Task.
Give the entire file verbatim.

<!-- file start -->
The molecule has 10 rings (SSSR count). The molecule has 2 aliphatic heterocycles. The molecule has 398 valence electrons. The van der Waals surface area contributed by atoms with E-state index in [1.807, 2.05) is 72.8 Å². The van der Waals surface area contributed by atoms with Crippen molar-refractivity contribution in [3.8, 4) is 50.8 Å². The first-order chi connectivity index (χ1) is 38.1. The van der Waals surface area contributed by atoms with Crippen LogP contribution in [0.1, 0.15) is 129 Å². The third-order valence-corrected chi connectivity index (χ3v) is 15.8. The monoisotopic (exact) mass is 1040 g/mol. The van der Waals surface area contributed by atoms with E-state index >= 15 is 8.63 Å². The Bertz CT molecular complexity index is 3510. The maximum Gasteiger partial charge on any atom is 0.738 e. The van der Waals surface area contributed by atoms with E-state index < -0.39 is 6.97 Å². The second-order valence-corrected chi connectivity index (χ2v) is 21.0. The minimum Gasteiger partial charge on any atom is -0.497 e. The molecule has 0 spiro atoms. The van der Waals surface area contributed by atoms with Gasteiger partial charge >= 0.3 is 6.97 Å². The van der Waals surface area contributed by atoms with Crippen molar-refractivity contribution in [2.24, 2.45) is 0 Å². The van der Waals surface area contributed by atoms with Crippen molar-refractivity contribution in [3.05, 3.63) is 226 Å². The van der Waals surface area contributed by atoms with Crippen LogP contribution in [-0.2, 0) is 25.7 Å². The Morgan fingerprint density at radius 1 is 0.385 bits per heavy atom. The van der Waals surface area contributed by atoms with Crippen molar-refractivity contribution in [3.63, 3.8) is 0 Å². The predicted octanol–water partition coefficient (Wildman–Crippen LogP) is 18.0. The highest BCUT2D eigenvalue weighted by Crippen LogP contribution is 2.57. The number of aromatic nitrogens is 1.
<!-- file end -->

The molecule has 10 rings (SSSR count). The molecule has 2 aliphatic heterocycles. The molecule has 398 valence electrons. The van der Waals surface area contributed by atoms with E-state index in [1.807, 2.05) is 72.8 Å². The van der Waals surface area contributed by atoms with Crippen molar-refractivity contribution in [3.8, 4) is 50.8 Å². The first-order chi connectivity index (χ1) is 38.1. The van der Waals surface area contributed by atoms with Crippen LogP contribution in [0.1, 0.15) is 129 Å². The third-order valence-corrected chi connectivity index (χ3v) is 15.8. The monoisotopic (exact) mass is 1040 g/mol. The van der Waals surface area contributed by atoms with E-state index >= 15 is 8.63 Å². The Bertz CT molecular complexity index is 3510. The maximum Gasteiger partial charge on any atom is 0.738 e. The van der Waals surface area contributed by atoms with E-state index < -0.39 is 6.97 Å². The second-order valence-corrected chi connectivity index (χ2v) is 21.0. The minimum Gasteiger partial charge on any atom is -0.497 e. The molecule has 0 spiro atoms. The van der Waals surface area contributed by atoms with Gasteiger partial charge >= 0.3 is 6.97 Å². The van der Waals surface area contributed by atoms with Crippen molar-refractivity contribution in [2.24, 2.45) is 0 Å². The van der Waals surface area contributed by atoms with Crippen molar-refractivity contribution in [3.05, 3.63) is 226 Å². The van der Waals surface area contributed by atoms with Crippen LogP contribution in [-0.2, 0) is 25.7 Å². The Morgan fingerprint density at radius 1 is 0.385 bits per heavy atom. The van der Waals surface area contributed by atoms with Crippen molar-refractivity contribution in [3.63, 3.8) is 0 Å². The predicted octanol–water partition coefficient (Wildman–Crippen LogP) is 18.0. The highest BCUT2D eigenvalue weighted by Crippen LogP contribution is 2.57. The number of aromatic nitrogens is 1.